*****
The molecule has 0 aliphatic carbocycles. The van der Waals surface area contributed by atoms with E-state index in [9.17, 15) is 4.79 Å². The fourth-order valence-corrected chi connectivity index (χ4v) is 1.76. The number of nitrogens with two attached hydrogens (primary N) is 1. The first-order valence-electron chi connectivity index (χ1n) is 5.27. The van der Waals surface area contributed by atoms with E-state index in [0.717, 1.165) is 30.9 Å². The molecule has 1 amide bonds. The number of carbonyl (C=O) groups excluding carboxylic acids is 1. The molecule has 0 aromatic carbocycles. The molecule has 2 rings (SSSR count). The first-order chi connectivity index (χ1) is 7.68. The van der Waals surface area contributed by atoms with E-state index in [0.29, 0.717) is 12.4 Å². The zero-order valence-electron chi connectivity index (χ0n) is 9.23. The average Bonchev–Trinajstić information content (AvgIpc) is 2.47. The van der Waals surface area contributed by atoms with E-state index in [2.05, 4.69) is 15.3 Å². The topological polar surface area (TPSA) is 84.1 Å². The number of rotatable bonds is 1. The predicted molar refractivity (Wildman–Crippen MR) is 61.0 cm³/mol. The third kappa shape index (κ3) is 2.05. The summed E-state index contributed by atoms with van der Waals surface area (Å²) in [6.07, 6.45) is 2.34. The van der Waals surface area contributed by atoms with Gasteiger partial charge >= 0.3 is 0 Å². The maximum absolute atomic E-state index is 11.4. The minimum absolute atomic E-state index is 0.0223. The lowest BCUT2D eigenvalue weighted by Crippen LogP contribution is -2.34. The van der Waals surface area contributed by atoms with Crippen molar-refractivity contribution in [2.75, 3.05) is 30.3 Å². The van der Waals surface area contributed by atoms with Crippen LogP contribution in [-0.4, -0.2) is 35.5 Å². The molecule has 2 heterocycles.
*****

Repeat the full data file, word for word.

The molecule has 0 aliphatic carbocycles. The van der Waals surface area contributed by atoms with E-state index in [9.17, 15) is 4.79 Å². The fourth-order valence-corrected chi connectivity index (χ4v) is 1.76. The number of nitrogens with two attached hydrogens (primary N) is 1. The first-order valence-electron chi connectivity index (χ1n) is 5.27. The van der Waals surface area contributed by atoms with E-state index in [0.717, 1.165) is 30.9 Å². The molecule has 1 amide bonds. The number of carbonyl (C=O) groups excluding carboxylic acids is 1. The molecule has 0 aromatic carbocycles. The molecule has 2 rings (SSSR count). The first-order chi connectivity index (χ1) is 7.68. The van der Waals surface area contributed by atoms with E-state index in [0.29, 0.717) is 12.4 Å². The zero-order valence-electron chi connectivity index (χ0n) is 9.23. The average Bonchev–Trinajstić information content (AvgIpc) is 2.47. The van der Waals surface area contributed by atoms with E-state index in [2.05, 4.69) is 15.3 Å². The topological polar surface area (TPSA) is 84.1 Å². The number of rotatable bonds is 1. The predicted molar refractivity (Wildman–Crippen MR) is 61.0 cm³/mol. The third kappa shape index (κ3) is 2.05. The summed E-state index contributed by atoms with van der Waals surface area (Å²) in [6.07, 6.45) is 2.34. The van der Waals surface area contributed by atoms with Gasteiger partial charge >= 0.3 is 0 Å². The maximum absolute atomic E-state index is 11.4. The minimum absolute atomic E-state index is 0.0223. The lowest BCUT2D eigenvalue weighted by Crippen LogP contribution is -2.34. The van der Waals surface area contributed by atoms with Crippen molar-refractivity contribution in [2.75, 3.05) is 30.3 Å². The van der Waals surface area contributed by atoms with Crippen LogP contribution in [-0.4, -0.2) is 35.5 Å². The molecule has 2 heterocycles.